Acknowledging those concerns, IBM Research, the National Institute of Standards and Technology (NIST) and the broader cryptography community have for the past few years explored new approaches to encryption and data protection to keep sensitive data safe from quantum computers. One concern is that someone could steal encrypted data and hold onto it until quantum computing advances far enough to crack today’s encryption standards, NIST mathematician Dustin Moody said during the IBM event.

The good news: researchers are developing quantum-safe cryptography to counter efforts to crack encrypted data using quantum computers, according to Moody. Foremost among those efforts, a Post-Quantum Cryptography Standardization competition NIST launched in 2016 to help future-proof data against quantum computers. After 69 candidates and several rounds of evaluation, IBM has emerged as a frontrunner, with four of the seven finalist entries—all based on lattice cryptography, according to Vadim Lyubashevsky, a cryptographer in the Security group at IBM Research – Europe, in Zurich.

Lattice cryptography hides data inside complex math problems (or algebraic structures) called lattices—commonly explained via the so-called “knapsack problem.” “In most cases if today’s cryptography is replaced by lattices, the user wouldn’t see any changes, except maybe a speed up in performance,” Lyubashevsky said.

IBM announced in November 2020 quantum-safe cryptography support for key management and application transactions in IBM Cloud. In addition, IBM Cloud is also introducing quantum-safe cryptography support to enable application transactions. When cloud native containerized applications run on Red Hat OpenShift on IBM Cloud or IBM Cloud Kubernetes Services, secured transport layer connections can help application transactions with quantum-safe cryptography support during data-in-transit.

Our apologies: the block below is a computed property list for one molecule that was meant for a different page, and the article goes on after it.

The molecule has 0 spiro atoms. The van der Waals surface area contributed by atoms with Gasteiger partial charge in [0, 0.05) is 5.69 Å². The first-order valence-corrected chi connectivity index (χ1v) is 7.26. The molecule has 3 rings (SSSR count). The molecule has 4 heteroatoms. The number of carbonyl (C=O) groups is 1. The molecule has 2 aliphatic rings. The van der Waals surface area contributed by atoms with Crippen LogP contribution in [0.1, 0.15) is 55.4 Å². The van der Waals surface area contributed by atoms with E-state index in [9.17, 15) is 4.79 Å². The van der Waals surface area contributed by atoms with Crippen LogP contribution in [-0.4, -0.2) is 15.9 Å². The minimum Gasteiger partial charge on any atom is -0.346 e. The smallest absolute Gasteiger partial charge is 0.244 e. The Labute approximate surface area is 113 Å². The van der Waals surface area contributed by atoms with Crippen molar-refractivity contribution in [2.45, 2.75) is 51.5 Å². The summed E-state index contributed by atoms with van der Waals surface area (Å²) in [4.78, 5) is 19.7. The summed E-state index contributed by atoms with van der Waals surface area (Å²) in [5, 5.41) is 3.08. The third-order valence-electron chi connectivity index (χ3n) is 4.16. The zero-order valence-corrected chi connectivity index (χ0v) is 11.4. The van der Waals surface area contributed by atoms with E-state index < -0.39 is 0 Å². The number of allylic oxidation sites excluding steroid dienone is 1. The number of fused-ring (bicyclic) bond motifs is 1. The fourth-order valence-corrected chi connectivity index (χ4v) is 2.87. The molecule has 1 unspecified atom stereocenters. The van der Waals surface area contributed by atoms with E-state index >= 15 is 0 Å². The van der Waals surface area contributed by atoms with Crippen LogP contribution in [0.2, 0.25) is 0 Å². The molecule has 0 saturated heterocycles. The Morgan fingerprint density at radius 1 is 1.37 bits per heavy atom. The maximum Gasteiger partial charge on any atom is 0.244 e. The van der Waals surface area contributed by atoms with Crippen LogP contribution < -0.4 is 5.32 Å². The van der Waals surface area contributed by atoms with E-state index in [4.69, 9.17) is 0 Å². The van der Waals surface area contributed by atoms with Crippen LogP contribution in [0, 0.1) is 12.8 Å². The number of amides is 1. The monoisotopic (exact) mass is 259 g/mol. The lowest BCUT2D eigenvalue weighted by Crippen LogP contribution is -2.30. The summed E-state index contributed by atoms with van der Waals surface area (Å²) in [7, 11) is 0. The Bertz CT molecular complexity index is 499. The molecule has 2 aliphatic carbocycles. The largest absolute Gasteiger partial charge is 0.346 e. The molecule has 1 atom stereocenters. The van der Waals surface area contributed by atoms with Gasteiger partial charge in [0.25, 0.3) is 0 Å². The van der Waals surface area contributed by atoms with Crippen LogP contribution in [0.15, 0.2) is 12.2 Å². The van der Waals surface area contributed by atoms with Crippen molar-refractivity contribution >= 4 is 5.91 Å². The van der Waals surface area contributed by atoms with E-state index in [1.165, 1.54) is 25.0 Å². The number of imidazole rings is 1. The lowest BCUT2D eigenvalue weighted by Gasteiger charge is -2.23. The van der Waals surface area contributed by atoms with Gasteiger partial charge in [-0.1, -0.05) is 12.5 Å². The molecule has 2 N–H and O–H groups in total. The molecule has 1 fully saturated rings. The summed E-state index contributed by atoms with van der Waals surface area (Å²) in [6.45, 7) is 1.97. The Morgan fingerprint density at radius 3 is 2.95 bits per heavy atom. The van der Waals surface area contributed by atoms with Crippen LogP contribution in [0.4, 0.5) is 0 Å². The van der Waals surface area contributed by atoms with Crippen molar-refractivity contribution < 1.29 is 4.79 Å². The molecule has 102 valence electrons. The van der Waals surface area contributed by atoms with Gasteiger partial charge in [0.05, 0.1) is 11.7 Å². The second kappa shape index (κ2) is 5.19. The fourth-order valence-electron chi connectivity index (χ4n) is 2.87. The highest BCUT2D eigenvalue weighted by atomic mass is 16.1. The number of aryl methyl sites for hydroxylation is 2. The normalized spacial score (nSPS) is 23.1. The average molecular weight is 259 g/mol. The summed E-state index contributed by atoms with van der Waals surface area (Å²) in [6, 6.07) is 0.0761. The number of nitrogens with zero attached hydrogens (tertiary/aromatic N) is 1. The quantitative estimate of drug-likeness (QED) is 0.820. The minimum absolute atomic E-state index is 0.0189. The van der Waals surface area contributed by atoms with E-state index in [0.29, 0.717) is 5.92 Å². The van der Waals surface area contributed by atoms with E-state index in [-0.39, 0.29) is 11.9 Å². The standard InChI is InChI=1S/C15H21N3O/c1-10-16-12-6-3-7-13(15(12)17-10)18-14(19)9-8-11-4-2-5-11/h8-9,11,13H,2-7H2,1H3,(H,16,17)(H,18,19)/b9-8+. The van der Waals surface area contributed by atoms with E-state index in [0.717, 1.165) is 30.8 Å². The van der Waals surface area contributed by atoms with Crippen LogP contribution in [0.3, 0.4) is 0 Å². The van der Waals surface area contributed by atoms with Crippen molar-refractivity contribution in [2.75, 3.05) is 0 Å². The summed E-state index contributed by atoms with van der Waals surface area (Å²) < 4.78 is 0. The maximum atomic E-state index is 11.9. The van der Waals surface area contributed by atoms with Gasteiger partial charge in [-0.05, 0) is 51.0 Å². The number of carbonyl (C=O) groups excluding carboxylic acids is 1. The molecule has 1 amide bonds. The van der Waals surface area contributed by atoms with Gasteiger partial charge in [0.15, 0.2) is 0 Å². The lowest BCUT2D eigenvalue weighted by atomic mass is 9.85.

Fully Homomorphic Encryption

The third element of cryptography’s future covered at the IBM event is Fully Homomorphic Encryption (FHE), which allows data to remain encrypted during computation—regardless of the cloud or infrastructure used to process it. As a result, FHE could help drive greater adoption of hybrid cloud architectures, enabling data to move between clouds without compromising security.

“If we have an application that has to do statistical analysis on a data set, the app needs to decrypt the data,” Eric Maass, Director, Strategy, Design and Emerging Technology at IBM Security Services, said during his FHE presentation. “But the act of decrypting the data makes that data vulnerable. With FHE, we can avoid exposing the data during computation.”

FHE is based on a different mathematical algorithm than traditional encryption, designed so that computations can be performed directly on encrypted data. This emerging encryption model could allow third parties to process and analyze encrypted healthcare, financial or other data in the cloud and return accurate results to the data owner, without ever exposing the original data in plain text.

FHE has historically been slow, complex and demanding, in terms of computing power. “That’s changing, as IBM researchers have refined the FHE process, making it much more efficient,” Maass said.

Whereas FHE just a few years ago required hundreds of lines of code and hours to process, researchers at the event announced it can now be executed as an API call to the cloud with 12 lines of code in fractions of a second. IBM is helping bring FHE from the research realm into early adoption with clients – publishing open-source toolkits for developers, and in December IBM Security launched its Homomorphic Encryption Servicesfor clients to start experimenting with the technology.